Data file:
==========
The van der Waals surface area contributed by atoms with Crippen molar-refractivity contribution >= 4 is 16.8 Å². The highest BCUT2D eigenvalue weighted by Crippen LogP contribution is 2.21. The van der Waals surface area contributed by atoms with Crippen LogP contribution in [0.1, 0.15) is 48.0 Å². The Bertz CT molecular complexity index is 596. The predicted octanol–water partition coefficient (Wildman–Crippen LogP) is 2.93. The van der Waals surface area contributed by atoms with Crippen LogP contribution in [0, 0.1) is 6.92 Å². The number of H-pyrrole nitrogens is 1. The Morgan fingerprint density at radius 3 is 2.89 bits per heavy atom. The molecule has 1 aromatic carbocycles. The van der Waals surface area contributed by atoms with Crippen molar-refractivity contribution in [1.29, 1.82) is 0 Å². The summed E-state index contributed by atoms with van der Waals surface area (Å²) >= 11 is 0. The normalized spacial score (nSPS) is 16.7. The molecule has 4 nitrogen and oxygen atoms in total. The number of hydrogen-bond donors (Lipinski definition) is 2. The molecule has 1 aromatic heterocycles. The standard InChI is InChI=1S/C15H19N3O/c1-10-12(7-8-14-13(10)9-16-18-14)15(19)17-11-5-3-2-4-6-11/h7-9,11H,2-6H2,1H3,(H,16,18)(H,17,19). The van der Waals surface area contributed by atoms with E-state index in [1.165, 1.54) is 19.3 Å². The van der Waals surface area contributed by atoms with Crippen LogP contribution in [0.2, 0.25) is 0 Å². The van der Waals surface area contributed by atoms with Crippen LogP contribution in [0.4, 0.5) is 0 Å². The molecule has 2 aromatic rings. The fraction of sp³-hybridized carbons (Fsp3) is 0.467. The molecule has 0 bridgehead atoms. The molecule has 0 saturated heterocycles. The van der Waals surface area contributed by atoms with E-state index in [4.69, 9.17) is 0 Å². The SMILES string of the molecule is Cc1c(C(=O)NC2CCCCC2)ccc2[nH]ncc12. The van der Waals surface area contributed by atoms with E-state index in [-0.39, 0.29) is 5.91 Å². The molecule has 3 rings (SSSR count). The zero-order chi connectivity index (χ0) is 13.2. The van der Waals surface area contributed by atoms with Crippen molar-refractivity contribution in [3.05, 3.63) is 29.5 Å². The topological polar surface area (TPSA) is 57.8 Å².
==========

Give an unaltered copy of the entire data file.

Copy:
The van der Waals surface area contributed by atoms with Crippen molar-refractivity contribution >= 4 is 16.8 Å². The highest BCUT2D eigenvalue weighted by Crippen LogP contribution is 2.21. The van der Waals surface area contributed by atoms with Crippen LogP contribution in [0.1, 0.15) is 48.0 Å². The Bertz CT molecular complexity index is 596. The predicted octanol–water partition coefficient (Wildman–Crippen LogP) is 2.93. The van der Waals surface area contributed by atoms with Crippen LogP contribution in [0, 0.1) is 6.92 Å². The number of H-pyrrole nitrogens is 1. The Morgan fingerprint density at radius 3 is 2.89 bits per heavy atom. The molecule has 1 aromatic carbocycles. The van der Waals surface area contributed by atoms with Crippen molar-refractivity contribution in [1.29, 1.82) is 0 Å². The summed E-state index contributed by atoms with van der Waals surface area (Å²) >= 11 is 0. The normalized spacial score (nSPS) is 16.7. The molecule has 4 nitrogen and oxygen atoms in total. The number of hydrogen-bond donors (Lipinski definition) is 2. The molecule has 1 aromatic heterocycles. The standard InChI is InChI=1S/C15H19N3O/c1-10-12(7-8-14-13(10)9-16-18-14)15(19)17-11-5-3-2-4-6-11/h7-9,11H,2-6H2,1H3,(H,16,18)(H,17,19). The van der Waals surface area contributed by atoms with E-state index in [1.165, 1.54) is 19.3 Å². The van der Waals surface area contributed by atoms with Crippen LogP contribution in [0.2, 0.25) is 0 Å². The van der Waals surface area contributed by atoms with Crippen LogP contribution in [0.4, 0.5) is 0 Å². The molecule has 2 aromatic rings. The fraction of sp³-hybridized carbons (Fsp3) is 0.467. The molecule has 0 bridgehead atoms. The molecule has 0 saturated heterocycles. The van der Waals surface area contributed by atoms with E-state index in [4.69, 9.17) is 0 Å². The SMILES string of the molecule is Cc1c(C(=O)NC2CCCCC2)ccc2[nH]ncc12. The van der Waals surface area contributed by atoms with E-state index in [-0.39, 0.29) is 5.91 Å². The molecule has 3 rings (SSSR count). The zero-order chi connectivity index (χ0) is 13.2. The van der Waals surface area contributed by atoms with Crippen molar-refractivity contribution in [3.05, 3.63) is 29.5 Å². The topological polar surface area (TPSA) is 57.8 Å².